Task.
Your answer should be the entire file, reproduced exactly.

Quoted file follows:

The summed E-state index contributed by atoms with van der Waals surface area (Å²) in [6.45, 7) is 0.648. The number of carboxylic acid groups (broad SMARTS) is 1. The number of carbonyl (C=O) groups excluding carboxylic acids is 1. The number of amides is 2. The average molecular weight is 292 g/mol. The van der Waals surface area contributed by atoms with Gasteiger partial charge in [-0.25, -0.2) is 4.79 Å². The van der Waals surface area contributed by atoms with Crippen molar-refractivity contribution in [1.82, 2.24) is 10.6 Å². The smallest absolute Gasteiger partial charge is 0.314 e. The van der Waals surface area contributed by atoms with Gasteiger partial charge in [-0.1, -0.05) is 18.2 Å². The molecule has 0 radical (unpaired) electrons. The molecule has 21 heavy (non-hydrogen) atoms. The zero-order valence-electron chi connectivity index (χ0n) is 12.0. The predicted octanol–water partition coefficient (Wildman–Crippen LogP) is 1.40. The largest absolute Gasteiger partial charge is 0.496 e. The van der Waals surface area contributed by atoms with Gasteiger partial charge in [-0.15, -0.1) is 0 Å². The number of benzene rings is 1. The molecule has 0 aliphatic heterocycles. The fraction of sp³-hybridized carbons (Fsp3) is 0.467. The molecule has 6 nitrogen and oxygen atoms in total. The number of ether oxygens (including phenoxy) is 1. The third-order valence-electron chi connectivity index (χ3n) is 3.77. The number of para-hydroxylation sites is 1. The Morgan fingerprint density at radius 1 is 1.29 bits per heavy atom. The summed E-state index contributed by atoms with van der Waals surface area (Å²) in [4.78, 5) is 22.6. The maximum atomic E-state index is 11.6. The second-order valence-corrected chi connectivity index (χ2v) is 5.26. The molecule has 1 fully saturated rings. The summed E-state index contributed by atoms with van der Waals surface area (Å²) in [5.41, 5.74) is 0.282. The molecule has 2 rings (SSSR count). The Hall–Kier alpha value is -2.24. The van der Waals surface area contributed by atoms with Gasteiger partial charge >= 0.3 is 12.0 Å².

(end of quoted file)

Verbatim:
The summed E-state index contributed by atoms with van der Waals surface area (Å²) in [6.45, 7) is 0.648. The number of carboxylic acid groups (broad SMARTS) is 1. The number of carbonyl (C=O) groups excluding carboxylic acids is 1. The number of amides is 2. The average molecular weight is 292 g/mol. The van der Waals surface area contributed by atoms with Gasteiger partial charge in [-0.25, -0.2) is 4.79 Å². The van der Waals surface area contributed by atoms with Crippen molar-refractivity contribution in [1.82, 2.24) is 10.6 Å². The smallest absolute Gasteiger partial charge is 0.314 e. The van der Waals surface area contributed by atoms with Gasteiger partial charge in [-0.1, -0.05) is 18.2 Å². The molecule has 0 radical (unpaired) electrons. The molecule has 21 heavy (non-hydrogen) atoms. The zero-order valence-electron chi connectivity index (χ0n) is 12.0. The predicted octanol–water partition coefficient (Wildman–Crippen LogP) is 1.40. The largest absolute Gasteiger partial charge is 0.496 e. The van der Waals surface area contributed by atoms with Gasteiger partial charge in [-0.15, -0.1) is 0 Å². The number of benzene rings is 1. The molecule has 0 aliphatic heterocycles. The fraction of sp³-hybridized carbons (Fsp3) is 0.467. The molecule has 6 nitrogen and oxygen atoms in total. The number of ether oxygens (including phenoxy) is 1. The third-order valence-electron chi connectivity index (χ3n) is 3.77. The number of para-hydroxylation sites is 1. The Morgan fingerprint density at radius 1 is 1.29 bits per heavy atom. The summed E-state index contributed by atoms with van der Waals surface area (Å²) in [4.78, 5) is 22.6. The maximum atomic E-state index is 11.6. The second-order valence-corrected chi connectivity index (χ2v) is 5.26. The molecule has 1 fully saturated rings. The summed E-state index contributed by atoms with van der Waals surface area (Å²) in [5.41, 5.74) is 0.282. The molecule has 2 rings (SSSR count). The Hall–Kier alpha value is -2.24. The van der Waals surface area contributed by atoms with Gasteiger partial charge >= 0.3 is 12.0 Å².